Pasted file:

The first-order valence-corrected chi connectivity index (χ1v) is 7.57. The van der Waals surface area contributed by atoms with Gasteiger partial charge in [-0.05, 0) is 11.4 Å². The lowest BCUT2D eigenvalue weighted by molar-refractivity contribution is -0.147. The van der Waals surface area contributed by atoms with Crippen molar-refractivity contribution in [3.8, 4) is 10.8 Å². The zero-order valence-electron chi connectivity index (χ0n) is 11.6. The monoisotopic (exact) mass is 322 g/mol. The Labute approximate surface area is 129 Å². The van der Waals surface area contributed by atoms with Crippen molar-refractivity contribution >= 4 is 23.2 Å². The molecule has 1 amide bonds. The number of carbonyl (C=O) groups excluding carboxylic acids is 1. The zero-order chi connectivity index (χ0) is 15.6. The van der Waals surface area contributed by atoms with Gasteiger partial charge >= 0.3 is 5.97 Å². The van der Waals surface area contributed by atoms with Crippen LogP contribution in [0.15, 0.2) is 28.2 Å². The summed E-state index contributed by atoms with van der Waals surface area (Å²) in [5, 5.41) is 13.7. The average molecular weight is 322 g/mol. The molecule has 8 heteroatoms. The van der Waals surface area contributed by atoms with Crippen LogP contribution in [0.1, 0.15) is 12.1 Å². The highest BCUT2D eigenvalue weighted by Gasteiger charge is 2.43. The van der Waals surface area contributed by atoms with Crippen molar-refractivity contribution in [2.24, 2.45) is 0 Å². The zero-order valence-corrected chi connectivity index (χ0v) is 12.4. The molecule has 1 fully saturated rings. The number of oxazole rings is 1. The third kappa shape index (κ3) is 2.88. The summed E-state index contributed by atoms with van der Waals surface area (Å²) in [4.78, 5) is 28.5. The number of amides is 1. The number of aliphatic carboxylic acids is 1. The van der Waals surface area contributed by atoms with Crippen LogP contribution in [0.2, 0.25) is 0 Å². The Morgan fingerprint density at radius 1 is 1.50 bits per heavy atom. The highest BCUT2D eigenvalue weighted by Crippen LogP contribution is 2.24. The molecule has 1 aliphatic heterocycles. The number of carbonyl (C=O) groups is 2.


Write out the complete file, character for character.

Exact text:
The first-order valence-corrected chi connectivity index (χ1v) is 7.57. The van der Waals surface area contributed by atoms with Gasteiger partial charge in [-0.05, 0) is 11.4 Å². The lowest BCUT2D eigenvalue weighted by molar-refractivity contribution is -0.147. The van der Waals surface area contributed by atoms with Crippen molar-refractivity contribution in [3.8, 4) is 10.8 Å². The zero-order valence-electron chi connectivity index (χ0n) is 11.6. The monoisotopic (exact) mass is 322 g/mol. The Labute approximate surface area is 129 Å². The van der Waals surface area contributed by atoms with Crippen molar-refractivity contribution >= 4 is 23.2 Å². The molecule has 1 amide bonds. The number of carbonyl (C=O) groups excluding carboxylic acids is 1. The zero-order chi connectivity index (χ0) is 15.6. The van der Waals surface area contributed by atoms with Gasteiger partial charge >= 0.3 is 5.97 Å². The van der Waals surface area contributed by atoms with Crippen LogP contribution in [0.15, 0.2) is 28.2 Å². The summed E-state index contributed by atoms with van der Waals surface area (Å²) in [5, 5.41) is 13.7. The average molecular weight is 322 g/mol. The molecule has 8 heteroatoms. The van der Waals surface area contributed by atoms with Crippen LogP contribution in [0.1, 0.15) is 12.1 Å². The highest BCUT2D eigenvalue weighted by Gasteiger charge is 2.43. The van der Waals surface area contributed by atoms with Crippen molar-refractivity contribution in [2.24, 2.45) is 0 Å². The zero-order valence-corrected chi connectivity index (χ0v) is 12.4. The molecule has 1 fully saturated rings. The number of oxazole rings is 1. The third kappa shape index (κ3) is 2.88. The summed E-state index contributed by atoms with van der Waals surface area (Å²) in [4.78, 5) is 28.5. The number of amides is 1. The number of aliphatic carboxylic acids is 1. The van der Waals surface area contributed by atoms with Crippen LogP contribution in [0.2, 0.25) is 0 Å². The Morgan fingerprint density at radius 1 is 1.50 bits per heavy atom. The highest BCUT2D eigenvalue weighted by Crippen LogP contribution is 2.24. The molecule has 1 aliphatic heterocycles. The number of carbonyl (C=O) groups is 2.